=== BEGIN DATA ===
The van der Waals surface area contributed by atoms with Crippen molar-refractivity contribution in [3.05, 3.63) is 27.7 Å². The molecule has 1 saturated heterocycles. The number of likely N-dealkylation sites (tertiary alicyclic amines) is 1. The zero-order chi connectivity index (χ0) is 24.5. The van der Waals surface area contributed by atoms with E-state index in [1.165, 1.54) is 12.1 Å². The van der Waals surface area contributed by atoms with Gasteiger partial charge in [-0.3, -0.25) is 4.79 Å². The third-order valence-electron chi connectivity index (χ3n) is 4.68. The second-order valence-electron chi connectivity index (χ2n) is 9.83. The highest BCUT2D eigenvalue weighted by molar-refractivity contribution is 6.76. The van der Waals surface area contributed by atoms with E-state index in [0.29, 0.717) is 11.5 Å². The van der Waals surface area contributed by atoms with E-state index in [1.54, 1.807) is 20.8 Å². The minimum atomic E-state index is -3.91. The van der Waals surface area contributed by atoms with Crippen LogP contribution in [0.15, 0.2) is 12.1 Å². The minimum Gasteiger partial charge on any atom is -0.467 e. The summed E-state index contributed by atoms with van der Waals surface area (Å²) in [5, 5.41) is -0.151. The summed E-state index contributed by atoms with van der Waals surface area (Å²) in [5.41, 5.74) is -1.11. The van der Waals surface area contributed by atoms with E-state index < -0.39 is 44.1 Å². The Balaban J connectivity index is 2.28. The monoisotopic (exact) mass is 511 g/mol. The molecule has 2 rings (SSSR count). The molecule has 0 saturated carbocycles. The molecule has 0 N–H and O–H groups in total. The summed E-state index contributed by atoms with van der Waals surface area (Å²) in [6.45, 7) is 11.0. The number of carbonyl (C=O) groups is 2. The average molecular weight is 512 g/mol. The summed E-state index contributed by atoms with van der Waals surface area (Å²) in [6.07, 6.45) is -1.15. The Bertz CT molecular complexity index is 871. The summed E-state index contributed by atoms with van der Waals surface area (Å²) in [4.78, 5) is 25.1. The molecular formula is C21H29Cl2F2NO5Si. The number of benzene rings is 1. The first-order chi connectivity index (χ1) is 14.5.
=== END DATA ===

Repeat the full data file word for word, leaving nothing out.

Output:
The van der Waals surface area contributed by atoms with Crippen molar-refractivity contribution in [3.05, 3.63) is 27.7 Å². The molecule has 1 saturated heterocycles. The number of likely N-dealkylation sites (tertiary alicyclic amines) is 1. The zero-order chi connectivity index (χ0) is 24.5. The van der Waals surface area contributed by atoms with E-state index in [1.165, 1.54) is 12.1 Å². The van der Waals surface area contributed by atoms with Gasteiger partial charge in [-0.3, -0.25) is 4.79 Å². The third-order valence-electron chi connectivity index (χ3n) is 4.68. The second-order valence-electron chi connectivity index (χ2n) is 9.83. The highest BCUT2D eigenvalue weighted by molar-refractivity contribution is 6.76. The van der Waals surface area contributed by atoms with E-state index in [0.29, 0.717) is 11.5 Å². The van der Waals surface area contributed by atoms with E-state index in [1.54, 1.807) is 20.8 Å². The minimum atomic E-state index is -3.91. The van der Waals surface area contributed by atoms with Crippen LogP contribution in [0.15, 0.2) is 12.1 Å². The minimum Gasteiger partial charge on any atom is -0.467 e. The summed E-state index contributed by atoms with van der Waals surface area (Å²) in [5, 5.41) is -0.151. The summed E-state index contributed by atoms with van der Waals surface area (Å²) in [5.41, 5.74) is -1.11. The van der Waals surface area contributed by atoms with E-state index < -0.39 is 44.1 Å². The Balaban J connectivity index is 2.28. The monoisotopic (exact) mass is 511 g/mol. The molecule has 2 rings (SSSR count). The molecule has 0 saturated carbocycles. The molecule has 0 N–H and O–H groups in total. The summed E-state index contributed by atoms with van der Waals surface area (Å²) in [6.45, 7) is 11.0. The number of carbonyl (C=O) groups is 2. The average molecular weight is 512 g/mol. The summed E-state index contributed by atoms with van der Waals surface area (Å²) in [6.07, 6.45) is -1.15. The Bertz CT molecular complexity index is 871. The summed E-state index contributed by atoms with van der Waals surface area (Å²) in [4.78, 5) is 25.1. The molecular formula is C21H29Cl2F2NO5Si. The number of benzene rings is 1. The first-order chi connectivity index (χ1) is 14.5.